- Azure Security Center is a unified infrastructure security management system that strengthens the security posture of your data centers, and provides advanced threat protection across your hybrid workloads in the cloud – whether they’re in Azure or not – as well as on premises.
- Azure Sentinel is a scalable, cloud-native, security information event management (SIEM) and security orchestration automated response (SOAR) solution.
- Microsoft Graph Security API simplifies integration with Microsoft and third-party security solutions. Using one endpoint, one software development kit (SDK), one schema, and one authentication mechanism, customers and partners can easily build integrated security applications, workflows and analytics.
8 Steps to CMMC for Recovery & Risk Management with Microsoft Azure
1) Perform Regular Backups
Regular backups ensure continuity and availability in the event of a disaster. The Azure Backup service provides simple, secure, and cost-effective solutions to back up your data and recover it from the Microsoft Azure cloud. Azure Backup provides redundancy for on-premises systems/files, Azure VMs, Azure File shares and various databases.
Azure Backup provides several benefits which are listed below. For more information, see What is the Azure Backup service?
- Offload on-premises backup: Azure Backup offers a simple solution for backing up your on-premises resources to the cloud. Get short and long-term backup without the need to deploy complex on-premises backup solutions.
- Back up Azure IaaS VMs: Azure Backup provides independent and isolated backups to guard against accidental destruction of original data. Backups are stored in a Recovery Services vault with built-in management of recovery points. Configuration and scalability are simple, backups are optimized, and you can easily restore as needed.
- Scale easily: Azure Backup uses the underlying power and unlimited scale of the Azure cloud to deliver high availability with no maintenance or monitoring overhead.
- Get unlimited data transfer: Azure Backup doesn’t limit the amount of inbound or outbound data you transfer, or charge for the data that is transferred.
- Keep data secure: Azure Backup provides solutions for securing data in transit and at rest.
- Centralized monitoring and management: Azure Backup provides built-in monitoring and alerting capabilities in a Recovery Services vault. These capabilities are available without any additional management infrastructure. You can also increase the scale of your monitoring and reporting by using Azure Monitor.
- Get app-consistent backups: An application-consistent backup means a recovery point has all required data to restore the backup copy. Azure Backup provides application-consistent backups, which ensure additional fixes aren’t required to restore the data. Restoring application-consistent data reduces the restoration time, allowing you to quickly return to a running state.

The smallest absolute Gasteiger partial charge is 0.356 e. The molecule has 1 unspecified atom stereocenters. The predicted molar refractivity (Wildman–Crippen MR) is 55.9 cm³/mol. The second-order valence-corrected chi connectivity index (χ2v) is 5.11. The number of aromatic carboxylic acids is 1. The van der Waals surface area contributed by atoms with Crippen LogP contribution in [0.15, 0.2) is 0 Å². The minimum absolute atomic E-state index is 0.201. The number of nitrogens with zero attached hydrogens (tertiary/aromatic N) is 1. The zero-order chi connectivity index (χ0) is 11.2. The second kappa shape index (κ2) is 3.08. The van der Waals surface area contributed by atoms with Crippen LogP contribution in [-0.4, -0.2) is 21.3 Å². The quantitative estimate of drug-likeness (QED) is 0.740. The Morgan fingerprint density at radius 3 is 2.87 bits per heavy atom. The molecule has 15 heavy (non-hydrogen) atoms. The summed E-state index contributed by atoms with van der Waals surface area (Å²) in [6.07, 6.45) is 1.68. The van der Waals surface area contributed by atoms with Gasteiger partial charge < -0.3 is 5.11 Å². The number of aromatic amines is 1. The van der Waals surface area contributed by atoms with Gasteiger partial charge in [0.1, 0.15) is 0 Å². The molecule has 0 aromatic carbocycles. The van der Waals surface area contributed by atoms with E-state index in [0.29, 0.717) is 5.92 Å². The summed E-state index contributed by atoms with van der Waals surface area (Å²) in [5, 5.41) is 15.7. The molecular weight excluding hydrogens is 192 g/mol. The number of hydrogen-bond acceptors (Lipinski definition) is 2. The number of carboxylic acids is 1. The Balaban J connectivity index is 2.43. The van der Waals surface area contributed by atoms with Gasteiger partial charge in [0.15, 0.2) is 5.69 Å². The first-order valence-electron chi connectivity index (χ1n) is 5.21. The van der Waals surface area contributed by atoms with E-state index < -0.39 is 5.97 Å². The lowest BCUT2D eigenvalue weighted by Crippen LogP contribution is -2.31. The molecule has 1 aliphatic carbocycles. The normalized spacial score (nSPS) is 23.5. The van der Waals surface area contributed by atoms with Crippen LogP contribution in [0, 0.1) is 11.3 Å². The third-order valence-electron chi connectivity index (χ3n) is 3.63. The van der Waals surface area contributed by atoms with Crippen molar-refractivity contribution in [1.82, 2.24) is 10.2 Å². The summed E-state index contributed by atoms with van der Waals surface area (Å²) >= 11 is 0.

- Retain short and long-term data: You can use Recovery Services vaults for short-term and long-term data retention.
- Automatic storage management: Hybrid environments often require heterogeneous storage – some on-premises and some in the cloud. With Azure Backup, there’s no cost for using on-premises storage devices. Azure Backup automatically allocates and manages backup storage and it uses a pay-as-you-use model.
- Multiple storage options: Azure Backup offers two types of replication to keep your storage/data highly available.
- Locally redundant storage (LRS) replicates your data three times (it creates three copies of your data) in a storage scale unit in a datacenter. All copies of the data exist within the same region. LRS is a low-cost option for protecting your data from local hardware failures.
- Geo-redundant storage (GRS) is the default and recommended replication option. GRS replicates your data to a secondary region (hundreds of miles away from the primary location of the source data). GRS costs more than LRS, but GRS provides a higher level of durability for your data, even if there’s a regional outage.
2) Protect Backups
There are several methods to protecting backups including access management, redundancy and encryption. Azure Role-Based Access Control (RBAC) enables fine-grained access management for Azure. Using RBAC, you can segregate duties within your team and grant only the amount of access to users that they need to perform their jobs. Azure Backup provides three built-in roles to control backup management operations. For more information, see Use Role-Based Access Control to manage Azure Backup recovery points.
- Backup Contributor: This role has all permissions to create and manage backup except deleting Recovery Services vault and giving access to others. Imagine this role as admin of backup management who can do every backup management operation.
- Backup Operator: This role has permissions to everything a contributor does except removing backup and managing backup policies. This role is equivalent to contributor except it can’t perform destructive operations such as stop backup with delete data or remove registration of on-premises resources.
- Backup Reader: This role has permissions to view all backup management operations. Imagine this role to be a monitoring person.